Where are all the demountable buildings that could be bought by governments and put into place immediately to house those absolutely desperate for housing but on benefits too low to compete with private renters?

I believe the answer is that the temporary dwelling towns that would spring up would be a massive embarrassment to the government showing in 3D the neglect of the social housing sector over the past 50 years, so it has not done this because it would be concrete evidence their neglect.

Air Bnb and the other rental platforms are a convenient whipping boy to focus on, when real reform of the rental laws giving equal rights to tenant and landlord, so that the huge risk and financial gamble that the landlord is taking can be ameliorated by being underwritten, would instantly give confidence to those with the assets to let.

This is just one example of a landlord who has just had enough of the destruction and damage, I’m sure you will find many more. 

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  • #68224
    Jimmy-T
    Keymaster

      A few weeks ago I wrote about how short-term holiday lets were impacting on the residential rental market.  Reader Jill Saunders in Tasmania didn
      [See the full post at: Opinion: Why landlords switch rentals to Airbnb]

      The opinions offered in these Forum posts and replies are not intended to be taken as legal advice. Readers with serious issues should consult experienced strata lawyers.
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    • #68251
      Tenacious
      Flatchatter

        Thank you Jill Saunders for focusing on the real problem with long term renting (or even short term).

        A couple of years ago I had to move to Sydney to cope with a family emergency; I let a double room in my Canberra townhouse to a mature-age student whom I felt would be stable and responsible, and on the understanding that I kept  one room for myself that I would use every so often (once every two or three months, as it turned out).

        At first all went well, his rent was paid promptly by a family member and I was reassured every time I visited that there were no problems, although I did notice his tendency to use most of the living space as a study/library.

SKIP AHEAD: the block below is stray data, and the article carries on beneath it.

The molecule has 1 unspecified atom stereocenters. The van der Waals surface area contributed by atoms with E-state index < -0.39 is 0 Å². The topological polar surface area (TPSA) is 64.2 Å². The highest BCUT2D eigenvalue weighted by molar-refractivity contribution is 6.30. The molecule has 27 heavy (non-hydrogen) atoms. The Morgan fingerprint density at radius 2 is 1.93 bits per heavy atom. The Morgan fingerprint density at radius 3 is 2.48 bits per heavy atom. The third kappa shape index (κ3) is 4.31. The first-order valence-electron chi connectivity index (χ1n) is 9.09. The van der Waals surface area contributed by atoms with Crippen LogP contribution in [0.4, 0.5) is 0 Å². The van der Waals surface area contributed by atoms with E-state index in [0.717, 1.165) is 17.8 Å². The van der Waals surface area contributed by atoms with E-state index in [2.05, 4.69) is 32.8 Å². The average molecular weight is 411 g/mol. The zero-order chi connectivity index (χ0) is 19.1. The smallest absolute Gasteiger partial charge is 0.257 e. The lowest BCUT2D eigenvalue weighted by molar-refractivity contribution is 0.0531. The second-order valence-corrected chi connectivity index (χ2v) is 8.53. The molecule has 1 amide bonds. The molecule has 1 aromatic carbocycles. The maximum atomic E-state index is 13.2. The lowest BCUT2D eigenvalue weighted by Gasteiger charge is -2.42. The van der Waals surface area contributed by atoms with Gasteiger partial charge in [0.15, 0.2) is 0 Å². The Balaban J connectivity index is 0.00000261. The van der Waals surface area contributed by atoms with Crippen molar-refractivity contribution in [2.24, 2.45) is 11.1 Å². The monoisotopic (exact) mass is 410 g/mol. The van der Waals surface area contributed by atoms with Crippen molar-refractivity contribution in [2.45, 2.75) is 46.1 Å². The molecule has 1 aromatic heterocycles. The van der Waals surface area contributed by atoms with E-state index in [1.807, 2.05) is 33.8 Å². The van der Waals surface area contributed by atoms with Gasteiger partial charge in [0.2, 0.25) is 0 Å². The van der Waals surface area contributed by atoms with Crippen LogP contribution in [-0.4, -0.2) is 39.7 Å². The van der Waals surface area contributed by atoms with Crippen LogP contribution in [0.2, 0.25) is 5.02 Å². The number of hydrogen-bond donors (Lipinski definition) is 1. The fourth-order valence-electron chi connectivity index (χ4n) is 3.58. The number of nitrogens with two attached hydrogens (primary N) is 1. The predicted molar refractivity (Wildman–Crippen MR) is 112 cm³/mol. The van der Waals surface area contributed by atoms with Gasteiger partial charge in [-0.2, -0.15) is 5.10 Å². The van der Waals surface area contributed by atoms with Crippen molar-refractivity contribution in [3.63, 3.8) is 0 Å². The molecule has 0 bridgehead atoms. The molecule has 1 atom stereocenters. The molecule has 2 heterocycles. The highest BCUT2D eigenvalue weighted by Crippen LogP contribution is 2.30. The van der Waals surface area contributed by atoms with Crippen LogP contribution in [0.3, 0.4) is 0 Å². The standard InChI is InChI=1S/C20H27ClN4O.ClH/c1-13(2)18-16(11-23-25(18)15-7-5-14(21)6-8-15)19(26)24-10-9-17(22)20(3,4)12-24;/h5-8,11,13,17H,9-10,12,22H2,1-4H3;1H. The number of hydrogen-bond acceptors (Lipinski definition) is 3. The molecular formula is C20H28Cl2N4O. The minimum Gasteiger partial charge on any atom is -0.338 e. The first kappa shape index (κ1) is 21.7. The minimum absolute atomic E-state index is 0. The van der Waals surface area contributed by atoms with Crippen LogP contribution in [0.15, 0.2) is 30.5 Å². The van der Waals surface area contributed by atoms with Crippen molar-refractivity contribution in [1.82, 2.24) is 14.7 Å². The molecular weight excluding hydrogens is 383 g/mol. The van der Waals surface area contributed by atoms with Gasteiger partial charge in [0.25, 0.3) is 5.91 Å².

However some time later when I visited I noticed he’d moved heavy bookcases (with heavy books) into his room, seemingly barricading himself in) and when I questioned him about it, he was strangely evasive. I rang his university -fortuitously I myself had tutored there- and was told he was no longer a student, and I should contact a mental health service as privacy issues wee involved.  I had to go back to Sydney but tried to maintain contact but he turned aggressive and announced he was leaving as I had “betrayed a trust” by ringing his university.  I was relieved  and retuned to ensure that he did leave when and how he said he would. He did, but I will not be rent out my place, as it’s just too stressful – group houses are now a fact of life for most in Australia but the burden always falls on the person who had most invested in the dwelling, either financially or emotionally.

        #68249
        Blackhotel
        Flatchatter

          very well written and I totally agree with her analogy. I have just switched one of my rentals to STR. after having a tenant live in my property for 7 years, suddenly he stopped paying rent. Took me 2 months of no rent before NCAT issued orders to get out and repay $12k in back rent. Didn’t pay. He left the property with all his stuff in it and sent me a message stating that he left his $3k TV behind as payment for the losses. NCAT delayed the process by 4 weeks because tenants claimed they were sick on the day of hearing, so they got another 4 weeks rent free. Absolute joke. What I love about STR VS LTR is if you have a problem with a person, STR are leaving the next day whereas the LTR takes months to get rid of them. Until you have been put in this position then you don’t realise why landlords are switching. This is why I switched and loving that I now control my property investment. When all my other properties leases end, I’m switching all of them over to STR.